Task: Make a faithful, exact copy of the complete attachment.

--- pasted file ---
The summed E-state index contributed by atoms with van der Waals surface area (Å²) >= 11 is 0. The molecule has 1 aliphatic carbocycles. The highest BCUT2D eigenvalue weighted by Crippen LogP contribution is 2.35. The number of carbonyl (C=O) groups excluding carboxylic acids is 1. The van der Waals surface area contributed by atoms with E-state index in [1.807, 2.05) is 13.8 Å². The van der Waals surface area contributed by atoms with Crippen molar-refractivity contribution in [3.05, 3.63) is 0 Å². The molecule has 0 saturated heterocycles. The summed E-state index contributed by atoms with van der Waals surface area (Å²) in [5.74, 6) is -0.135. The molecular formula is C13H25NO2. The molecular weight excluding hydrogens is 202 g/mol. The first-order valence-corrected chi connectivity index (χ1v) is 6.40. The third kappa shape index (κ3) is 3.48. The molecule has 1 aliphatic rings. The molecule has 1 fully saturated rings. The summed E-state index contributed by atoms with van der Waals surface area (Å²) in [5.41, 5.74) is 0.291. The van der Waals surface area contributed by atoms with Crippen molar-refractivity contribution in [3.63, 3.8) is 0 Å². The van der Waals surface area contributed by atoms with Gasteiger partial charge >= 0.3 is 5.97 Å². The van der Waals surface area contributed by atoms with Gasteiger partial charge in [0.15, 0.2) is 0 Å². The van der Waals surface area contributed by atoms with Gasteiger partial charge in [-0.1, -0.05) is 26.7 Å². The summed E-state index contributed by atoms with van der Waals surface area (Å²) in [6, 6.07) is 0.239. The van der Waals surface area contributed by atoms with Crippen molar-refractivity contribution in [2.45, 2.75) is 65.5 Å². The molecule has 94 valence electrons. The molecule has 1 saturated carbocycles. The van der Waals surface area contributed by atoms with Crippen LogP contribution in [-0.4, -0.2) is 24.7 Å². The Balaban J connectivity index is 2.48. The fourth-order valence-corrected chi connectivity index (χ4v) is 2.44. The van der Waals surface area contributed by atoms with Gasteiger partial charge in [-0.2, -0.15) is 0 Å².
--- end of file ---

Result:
The summed E-state index contributed by atoms with van der Waals surface area (Å²) >= 11 is 0. The molecule has 1 aliphatic carbocycles. The highest BCUT2D eigenvalue weighted by Crippen LogP contribution is 2.35. The number of carbonyl (C=O) groups excluding carboxylic acids is 1. The van der Waals surface area contributed by atoms with E-state index in [1.807, 2.05) is 13.8 Å². The van der Waals surface area contributed by atoms with Crippen molar-refractivity contribution in [3.05, 3.63) is 0 Å². The molecule has 0 saturated heterocycles. The summed E-state index contributed by atoms with van der Waals surface area (Å²) in [5.74, 6) is -0.135. The molecular formula is C13H25NO2. The molecular weight excluding hydrogens is 202 g/mol. The first-order valence-corrected chi connectivity index (χ1v) is 6.40. The third kappa shape index (κ3) is 3.48. The molecule has 1 aliphatic rings. The molecule has 1 fully saturated rings. The summed E-state index contributed by atoms with van der Waals surface area (Å²) in [5.41, 5.74) is 0.291. The van der Waals surface area contributed by atoms with Crippen molar-refractivity contribution in [3.63, 3.8) is 0 Å². The van der Waals surface area contributed by atoms with Gasteiger partial charge >= 0.3 is 5.97 Å². The van der Waals surface area contributed by atoms with Gasteiger partial charge in [0.15, 0.2) is 0 Å². The van der Waals surface area contributed by atoms with Gasteiger partial charge in [-0.1, -0.05) is 26.7 Å². The summed E-state index contributed by atoms with van der Waals surface area (Å²) in [6, 6.07) is 0.239. The van der Waals surface area contributed by atoms with Crippen molar-refractivity contribution in [2.45, 2.75) is 65.5 Å². The molecule has 94 valence electrons. The molecule has 1 saturated carbocycles. The van der Waals surface area contributed by atoms with Crippen LogP contribution in [-0.4, -0.2) is 24.7 Å². The Balaban J connectivity index is 2.48. The fourth-order valence-corrected chi connectivity index (χ4v) is 2.44. The van der Waals surface area contributed by atoms with Gasteiger partial charge in [-0.2, -0.15) is 0 Å².